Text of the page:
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dc.contributor.authorBurress, Jacob W., 1983-eng
dc.contributor.authorWood, Mikaeleng
dc.contributor.authorBarker, Saraheng
dc.contributor.authorFaulhaber, Caroleng
dc.contributor.authorTaylor, Demetriuseng
dc.contributor.authorPfeifer, Petereng
dc.date.issued2010eng
dc.description.abstractNetworks of fractal nanopores in activated carbon have recently been discovered (Pfeifer et al., Phys. Rev. Lett. 88, 115502 (2002). These networks have shown promise in the storage of methane and hydrogen for use as alternative fuels. Our group produces activated carbon made from Missouri corn cob, figure 1. Analysis of the pore structure of these carbons is required in order to optimize the storage capabilities. A pore width of 1.1 nanometers is ideal for methane storage. Other properties, such as surface area, are also studied for use in the development of larger storage capacities.eng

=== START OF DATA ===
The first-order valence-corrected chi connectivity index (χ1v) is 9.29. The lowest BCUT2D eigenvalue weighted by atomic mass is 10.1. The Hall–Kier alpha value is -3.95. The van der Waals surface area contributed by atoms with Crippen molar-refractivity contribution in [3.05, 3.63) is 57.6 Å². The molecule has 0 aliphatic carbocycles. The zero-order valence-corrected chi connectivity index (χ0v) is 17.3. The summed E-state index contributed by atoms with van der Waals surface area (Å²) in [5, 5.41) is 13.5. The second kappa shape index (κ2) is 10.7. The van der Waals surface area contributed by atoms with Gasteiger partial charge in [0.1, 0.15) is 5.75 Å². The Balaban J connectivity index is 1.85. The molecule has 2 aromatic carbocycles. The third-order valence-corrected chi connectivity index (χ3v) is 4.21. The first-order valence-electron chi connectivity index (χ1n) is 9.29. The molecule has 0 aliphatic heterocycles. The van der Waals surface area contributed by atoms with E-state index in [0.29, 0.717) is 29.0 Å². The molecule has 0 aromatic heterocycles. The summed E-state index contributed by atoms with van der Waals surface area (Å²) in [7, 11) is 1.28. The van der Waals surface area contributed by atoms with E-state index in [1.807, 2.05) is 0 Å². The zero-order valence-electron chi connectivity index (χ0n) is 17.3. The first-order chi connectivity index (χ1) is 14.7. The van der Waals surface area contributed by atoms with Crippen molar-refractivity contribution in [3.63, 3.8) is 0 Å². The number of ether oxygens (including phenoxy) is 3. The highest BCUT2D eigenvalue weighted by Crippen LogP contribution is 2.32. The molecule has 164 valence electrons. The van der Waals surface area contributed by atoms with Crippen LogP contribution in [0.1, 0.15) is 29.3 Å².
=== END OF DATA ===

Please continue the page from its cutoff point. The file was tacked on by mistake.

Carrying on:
dc.identifier.urihttp://hdl.handle.net/10355/8500eng
dc.languageEnglisheng
dc.relation.ispartofcollectionUniversity of Missouri--Columbia. College of Arts and Sciences. Department of Physics and Astronomy. Physics and Astronomy publicationseng
dc.subject.lcshElectron microscopyeng
dc.subject.lcshNitrogen -- Absorption and adsorptioneng
dc.subject.lcshHydrogen -- Storage -- Materialseng
dc.subject.lcshMethane -- Storage -- Materialseng
dc.titleGas Storage Capabilities and Structure of Nanoporous Carboneng
dc.typePresentationeng


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